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Crowding and Making as connective practices. Tips from a socio-economic research field in Italy

Silvia Mazzucotelli Salice; Ivana Pais. Università Cattolica del Sacro Cuore, Milán

The article aims to contribute to the scientific debate on the effects of the sharing economy in redesigning forms of integration between economy and society. Specifically, the article intends to illustrate the forms generated by collaborative consumption and working practices that today, especially to the general public, fall under the umbrella-term of "sharing economy".

Through the analysis of crowdfunding platforms and spaces for digital manufacturing (also known as makers' spaces) and of their logic of action (crowding and making), the essay also aims to: a) analyse the role sharing economy can play in activating and cultivating social ties based on information management and sharing of goods and services; b) and to identify the forms of these social ties.

Empirical research, detailed in the following pages, builds on the Italian case. The research methodology is based on: a) a review of the literature related to the sharing economy; b) a mapping of existing online and offline collaborative services relevant for the Italian territory; c) a qualitative study conducted through case studies based mainly on ethnographic observations and in-depth interviews.

The culture of sharing within and beyond the gift based circulation of goods

Matteo Aria. Università di Roma - La Sapienza

The new urban-rural phenomena of ‘sharing economies' –as many nowadays call them– offer a fertile ground for anthropological and sociological analysis. Such phenomena are characterised by practices which are not based on possession and on the circulation of goods. Studying them allows us to explore the limits and ambiguities of the paradigm of gift and reach a better understanding of those dimensions, whose prevailing traits are the presence of wide-spread relational selves and of a reason for being and acting together.

The paper also intends to discuss how the notion of ‘sharing', condivisione in Italian, risks to be absorbed by the Homo oeconomicus paradigm and become the last frontier of capitalism – in a manner similar to what has occurred, in many ways, with gift. In order to identify the distinctive characteristics of sharing as something that differs from both gift and the market we should perhaps explore the family of Italian terms ranging from convivere (living together) and convivalità (conviviality), to compassione (compassion) and consenso (consensus): all terms related to the suffix "con" and defining the linguistic family of the "us". Such terms convey something which does not find an equivalent in the English word "sharing", which on the contrary lacks to reflect the essential role played by the ‘us' dimension.

Emotions at work. The social fruits of collaboration, sharing, participation.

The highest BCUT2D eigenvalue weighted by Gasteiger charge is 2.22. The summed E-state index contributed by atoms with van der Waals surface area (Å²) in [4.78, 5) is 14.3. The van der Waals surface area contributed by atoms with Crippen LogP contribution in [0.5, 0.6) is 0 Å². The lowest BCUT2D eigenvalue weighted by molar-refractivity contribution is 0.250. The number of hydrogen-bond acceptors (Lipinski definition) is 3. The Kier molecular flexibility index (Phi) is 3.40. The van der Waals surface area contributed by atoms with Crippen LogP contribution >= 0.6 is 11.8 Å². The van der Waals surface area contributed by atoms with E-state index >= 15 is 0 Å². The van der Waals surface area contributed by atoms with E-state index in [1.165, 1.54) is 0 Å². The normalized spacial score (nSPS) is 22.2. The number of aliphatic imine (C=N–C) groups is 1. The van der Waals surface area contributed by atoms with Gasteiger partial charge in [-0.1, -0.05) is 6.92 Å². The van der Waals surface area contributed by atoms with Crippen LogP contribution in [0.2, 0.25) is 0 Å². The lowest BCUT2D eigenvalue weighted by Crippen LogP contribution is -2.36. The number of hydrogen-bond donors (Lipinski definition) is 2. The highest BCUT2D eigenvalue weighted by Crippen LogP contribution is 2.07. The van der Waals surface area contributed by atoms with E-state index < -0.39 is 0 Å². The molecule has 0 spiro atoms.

Emanuela Mora. Università Cattolica del Sacro Cuore, Milano

The different forms of sharing practices are considered interesting as social experiments that produce new forms of social ties and solidarities. The paper will try to identify the kind of emotions that sharing practices arouse (and those on which they are based), taking for granted that the emotional arousal embedded in the interactive frameworks is a constitutive resource for building social ties and solidarities.

It will be argued that sharing practices - as contexts in which people experience a sort of selves' boundaries softening, becoming more permeable to encounter other people and design and doing things together – are connected with emotions arousing from meaningful relationships that can be described as the emotions pertaining the ‘us' dimension. It will be suggested that sharing practices can be distinguished according to the kind and intensity of emotions they are connected to.

How do Sharing Practices push innovation for Economic and Social Life?

Filippo Barbera, University of Torino and Collegio Carlo Alberto

Sharing practices (SP) are a key dimension of social innovation (SI) and they are a catch-all concept with rather unclear analytical boundaries. Both SP and SI are understood as being agents and reagents of social change, namely as a response to the crises of the arrangements that have arisen in the last third of the twentieth century". As well as a, means of societal change, the mechanisms of social innovations are increasingly seen as novel forms of governance where the established solutions of markets or bureaucracies fail (Loconto 2014).

In this paper, I will illustrate different perspectives and questions about SI and SP. What is their scholarly added value? Are they only buzz-words? Or do they offer key analytical insights to explore social change? I will argue that a distinction exists among on-demand economy, sharing and collaboration economy and I will state that what matters is not just "reciprocity" but  recognition" and "social identity". Finally, I will highlight the mechanisms explaining why SI and SP organizations and practices are often so differentiated and separated along cultural/symbolic lines.



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